A Pocket History of the Civil War
Martin F. Graham’s A Pocket History of the Civil War is a font of information that will interest a wide range of readers, including the ardent history buff. An expert on America’s most divisive war, Graham has written or contributed to several Civil War histories. He is also a past editor of Blue and Gray magazine and a contributor to Civil War Times Illustrated.
Graham opens with explanations of the motivations behind each side of the conflict and outlines the organization of the two armies. He cites regulation sizes of companies, regiments, and brigades and gives accounts of the daily lives of soldiers.
In subsequent chapters, the author reports on the rations of soldiers fighting on both sides—with a full description of hardtack, a biscuit made from flour and water—and documents their uniforms, including hats, underwear, and boots. Graham also shows diagrams of the types of cannons used—muzzle-loading smooth-bore, muzzle-loading rifled cannon, and breech-loading rifled cannon—along with graphs indicating the numbers each side possessed. Accompanying charts list steps to load a musket and a rifle, including specifications and ammunition for each. The formality of the diagrams is relieved by captivating contextual anecdotes about the war.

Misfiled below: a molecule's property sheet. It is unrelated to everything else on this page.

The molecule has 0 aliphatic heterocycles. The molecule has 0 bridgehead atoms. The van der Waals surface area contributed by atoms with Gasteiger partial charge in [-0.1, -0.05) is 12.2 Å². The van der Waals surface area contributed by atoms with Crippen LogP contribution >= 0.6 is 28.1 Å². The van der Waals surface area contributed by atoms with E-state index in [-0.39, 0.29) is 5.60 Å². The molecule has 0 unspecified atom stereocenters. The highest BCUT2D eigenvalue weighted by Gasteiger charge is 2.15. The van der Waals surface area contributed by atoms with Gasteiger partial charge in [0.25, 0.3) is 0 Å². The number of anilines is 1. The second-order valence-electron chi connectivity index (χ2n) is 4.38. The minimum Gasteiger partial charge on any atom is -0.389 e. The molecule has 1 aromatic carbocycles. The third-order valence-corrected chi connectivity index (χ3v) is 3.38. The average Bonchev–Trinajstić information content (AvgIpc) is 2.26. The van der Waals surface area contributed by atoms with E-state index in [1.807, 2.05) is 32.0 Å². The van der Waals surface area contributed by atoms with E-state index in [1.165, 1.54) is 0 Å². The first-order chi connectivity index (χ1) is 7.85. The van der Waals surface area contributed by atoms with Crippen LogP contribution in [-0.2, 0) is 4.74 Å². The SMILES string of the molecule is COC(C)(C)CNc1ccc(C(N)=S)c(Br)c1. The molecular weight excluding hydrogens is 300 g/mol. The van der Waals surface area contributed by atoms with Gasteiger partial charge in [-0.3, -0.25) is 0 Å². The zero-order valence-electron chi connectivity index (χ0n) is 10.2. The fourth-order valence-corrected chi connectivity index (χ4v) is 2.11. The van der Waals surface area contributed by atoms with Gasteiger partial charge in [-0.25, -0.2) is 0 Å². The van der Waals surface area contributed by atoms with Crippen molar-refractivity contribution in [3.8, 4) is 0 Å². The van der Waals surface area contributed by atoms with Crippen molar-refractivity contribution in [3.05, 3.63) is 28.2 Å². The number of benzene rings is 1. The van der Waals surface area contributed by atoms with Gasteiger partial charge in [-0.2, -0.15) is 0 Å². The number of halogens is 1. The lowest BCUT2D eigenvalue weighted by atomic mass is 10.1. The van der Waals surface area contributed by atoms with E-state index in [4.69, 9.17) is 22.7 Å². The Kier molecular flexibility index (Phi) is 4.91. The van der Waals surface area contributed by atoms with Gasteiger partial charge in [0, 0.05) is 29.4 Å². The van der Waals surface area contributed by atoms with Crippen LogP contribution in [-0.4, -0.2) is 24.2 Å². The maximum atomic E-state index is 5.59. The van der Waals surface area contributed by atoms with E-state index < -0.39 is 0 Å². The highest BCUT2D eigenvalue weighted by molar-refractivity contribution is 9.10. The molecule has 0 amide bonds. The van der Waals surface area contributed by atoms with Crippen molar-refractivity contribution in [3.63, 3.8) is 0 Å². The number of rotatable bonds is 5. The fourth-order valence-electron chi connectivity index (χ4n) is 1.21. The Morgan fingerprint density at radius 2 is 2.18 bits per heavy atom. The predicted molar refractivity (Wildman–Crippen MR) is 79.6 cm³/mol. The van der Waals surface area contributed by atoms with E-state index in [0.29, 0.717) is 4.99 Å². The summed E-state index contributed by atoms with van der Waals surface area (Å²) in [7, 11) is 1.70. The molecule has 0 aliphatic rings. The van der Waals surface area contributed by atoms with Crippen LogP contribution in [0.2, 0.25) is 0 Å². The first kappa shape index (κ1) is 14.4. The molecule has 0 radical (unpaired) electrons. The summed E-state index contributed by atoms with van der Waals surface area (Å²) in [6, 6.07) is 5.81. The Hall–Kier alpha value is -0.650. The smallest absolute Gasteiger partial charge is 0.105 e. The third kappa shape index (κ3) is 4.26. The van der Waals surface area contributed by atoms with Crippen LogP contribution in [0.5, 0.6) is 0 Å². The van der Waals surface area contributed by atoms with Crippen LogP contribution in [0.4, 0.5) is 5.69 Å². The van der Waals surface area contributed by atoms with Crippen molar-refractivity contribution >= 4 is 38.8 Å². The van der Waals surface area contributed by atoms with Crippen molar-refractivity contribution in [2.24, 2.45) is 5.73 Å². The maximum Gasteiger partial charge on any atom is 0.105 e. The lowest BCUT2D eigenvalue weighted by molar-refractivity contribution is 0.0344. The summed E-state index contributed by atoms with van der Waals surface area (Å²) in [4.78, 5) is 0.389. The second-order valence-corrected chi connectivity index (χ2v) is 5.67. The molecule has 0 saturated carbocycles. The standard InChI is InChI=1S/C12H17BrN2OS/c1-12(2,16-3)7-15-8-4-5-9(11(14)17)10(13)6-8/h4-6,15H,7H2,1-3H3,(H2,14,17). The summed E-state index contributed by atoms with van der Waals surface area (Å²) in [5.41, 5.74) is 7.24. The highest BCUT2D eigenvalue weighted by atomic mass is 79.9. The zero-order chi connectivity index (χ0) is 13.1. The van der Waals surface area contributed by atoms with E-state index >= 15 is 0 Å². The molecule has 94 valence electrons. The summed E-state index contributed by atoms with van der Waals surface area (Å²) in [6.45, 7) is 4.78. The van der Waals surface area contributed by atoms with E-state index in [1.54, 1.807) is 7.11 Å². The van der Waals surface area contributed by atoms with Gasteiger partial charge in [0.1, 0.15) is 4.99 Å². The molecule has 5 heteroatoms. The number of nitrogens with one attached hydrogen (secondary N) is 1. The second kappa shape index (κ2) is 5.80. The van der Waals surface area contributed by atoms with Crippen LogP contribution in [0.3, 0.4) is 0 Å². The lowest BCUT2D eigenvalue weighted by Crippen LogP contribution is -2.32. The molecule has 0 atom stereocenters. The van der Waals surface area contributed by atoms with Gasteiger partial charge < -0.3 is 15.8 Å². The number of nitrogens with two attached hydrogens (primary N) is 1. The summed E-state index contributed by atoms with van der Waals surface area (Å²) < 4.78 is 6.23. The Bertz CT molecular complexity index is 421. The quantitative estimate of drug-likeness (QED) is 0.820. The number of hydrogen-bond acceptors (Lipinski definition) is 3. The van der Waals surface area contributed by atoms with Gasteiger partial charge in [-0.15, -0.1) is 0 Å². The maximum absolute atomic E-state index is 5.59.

The bulk of the text, graphs, and drawings in the book depict the main battles and campaigns of the Civil War. Tactics, positions, defeats, and victories are described; data include the numbers of men engaged in the fighting and the casualties. The battles are listed chronologically: Bull Run; the Monitor vs. the Virginia; Shiloh; Antietam; Fredericksburg; Chancellorsville; Gettysburg; Chickamauga; The Overland Campaign; the Atlanta Campaign; the March to the Sea; and Hood’s Tennessee Campaign, among others. The book’s final chapters cover efforts to attain peace as well as interesting characters and events of the war. The author quotes from dispatches between commanders, letters written by soldiers, and written commentary from President Abraham Lincoln and the president of the Confederacy, Jefferson Davis.
Graham concludes with a glossary, recommended reading list, tests of knowledge, endnotes, and an index. Through a plethora of facts he paints a picture of the horror of war, particularly the fights of brother against brother. Convenient to carry for those visiting Civil War sites, with a trim size of about five by seven inches, A Pocket Book of the Civil War is an important reference to own and a reminder that war is not a glorious adventure, but an endeavor filled with death and destruction.
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